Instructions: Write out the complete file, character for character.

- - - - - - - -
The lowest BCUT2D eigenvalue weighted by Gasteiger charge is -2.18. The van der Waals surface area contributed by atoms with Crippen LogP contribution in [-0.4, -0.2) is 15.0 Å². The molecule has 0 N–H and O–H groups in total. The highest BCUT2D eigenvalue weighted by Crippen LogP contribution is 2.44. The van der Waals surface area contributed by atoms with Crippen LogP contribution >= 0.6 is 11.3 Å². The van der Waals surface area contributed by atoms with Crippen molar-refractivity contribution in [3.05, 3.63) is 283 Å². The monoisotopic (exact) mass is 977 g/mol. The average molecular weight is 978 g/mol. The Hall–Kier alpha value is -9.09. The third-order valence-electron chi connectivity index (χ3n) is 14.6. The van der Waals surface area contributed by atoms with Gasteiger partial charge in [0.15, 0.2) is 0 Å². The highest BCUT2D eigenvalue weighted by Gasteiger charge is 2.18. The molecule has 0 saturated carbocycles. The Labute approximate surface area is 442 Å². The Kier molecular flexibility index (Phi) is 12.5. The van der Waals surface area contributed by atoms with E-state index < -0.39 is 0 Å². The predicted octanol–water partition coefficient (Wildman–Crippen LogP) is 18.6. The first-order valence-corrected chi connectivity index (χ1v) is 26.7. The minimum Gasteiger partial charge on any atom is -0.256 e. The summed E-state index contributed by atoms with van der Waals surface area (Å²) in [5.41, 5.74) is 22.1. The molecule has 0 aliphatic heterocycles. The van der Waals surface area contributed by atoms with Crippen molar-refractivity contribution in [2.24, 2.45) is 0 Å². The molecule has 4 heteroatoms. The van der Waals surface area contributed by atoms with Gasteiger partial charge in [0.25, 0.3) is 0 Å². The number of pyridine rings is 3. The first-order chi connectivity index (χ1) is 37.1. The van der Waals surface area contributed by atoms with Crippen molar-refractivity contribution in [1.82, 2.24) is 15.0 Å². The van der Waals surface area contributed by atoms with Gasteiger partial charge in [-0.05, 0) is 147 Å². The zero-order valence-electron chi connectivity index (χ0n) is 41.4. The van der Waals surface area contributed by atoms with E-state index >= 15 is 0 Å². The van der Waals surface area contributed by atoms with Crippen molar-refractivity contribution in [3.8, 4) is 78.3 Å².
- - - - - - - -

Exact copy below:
The lowest BCUT2D eigenvalue weighted by Gasteiger charge is -2.18. The van der Waals surface area contributed by atoms with Crippen LogP contribution in [-0.4, -0.2) is 15.0 Å². The molecule has 0 N–H and O–H groups in total. The highest BCUT2D eigenvalue weighted by Crippen LogP contribution is 2.44. The van der Waals surface area contributed by atoms with Crippen LogP contribution >= 0.6 is 11.3 Å². The van der Waals surface area contributed by atoms with Crippen molar-refractivity contribution in [3.05, 3.63) is 283 Å². The monoisotopic (exact) mass is 977 g/mol. The average molecular weight is 978 g/mol. The Hall–Kier alpha value is -9.09. The third-order valence-electron chi connectivity index (χ3n) is 14.6. The van der Waals surface area contributed by atoms with Gasteiger partial charge in [0.15, 0.2) is 0 Å². The highest BCUT2D eigenvalue weighted by Gasteiger charge is 2.18. The molecule has 0 saturated carbocycles. The Labute approximate surface area is 442 Å². The Kier molecular flexibility index (Phi) is 12.5. The van der Waals surface area contributed by atoms with E-state index < -0.39 is 0 Å². The predicted octanol–water partition coefficient (Wildman–Crippen LogP) is 18.6. The first-order valence-corrected chi connectivity index (χ1v) is 26.7. The minimum Gasteiger partial charge on any atom is -0.256 e. The summed E-state index contributed by atoms with van der Waals surface area (Å²) in [5.41, 5.74) is 22.1. The molecule has 0 aliphatic heterocycles. The van der Waals surface area contributed by atoms with Crippen molar-refractivity contribution in [2.24, 2.45) is 0 Å². The molecule has 4 heteroatoms. The van der Waals surface area contributed by atoms with Gasteiger partial charge in [0.25, 0.3) is 0 Å². The number of pyridine rings is 3. The first-order chi connectivity index (χ1) is 37.1. The van der Waals surface area contributed by atoms with Crippen molar-refractivity contribution in [1.82, 2.24) is 15.0 Å². The van der Waals surface area contributed by atoms with Gasteiger partial charge in [-0.05, 0) is 147 Å². The zero-order valence-electron chi connectivity index (χ0n) is 41.4. The van der Waals surface area contributed by atoms with E-state index >= 15 is 0 Å². The van der Waals surface area contributed by atoms with Crippen molar-refractivity contribution in [3.8, 4) is 78.3 Å².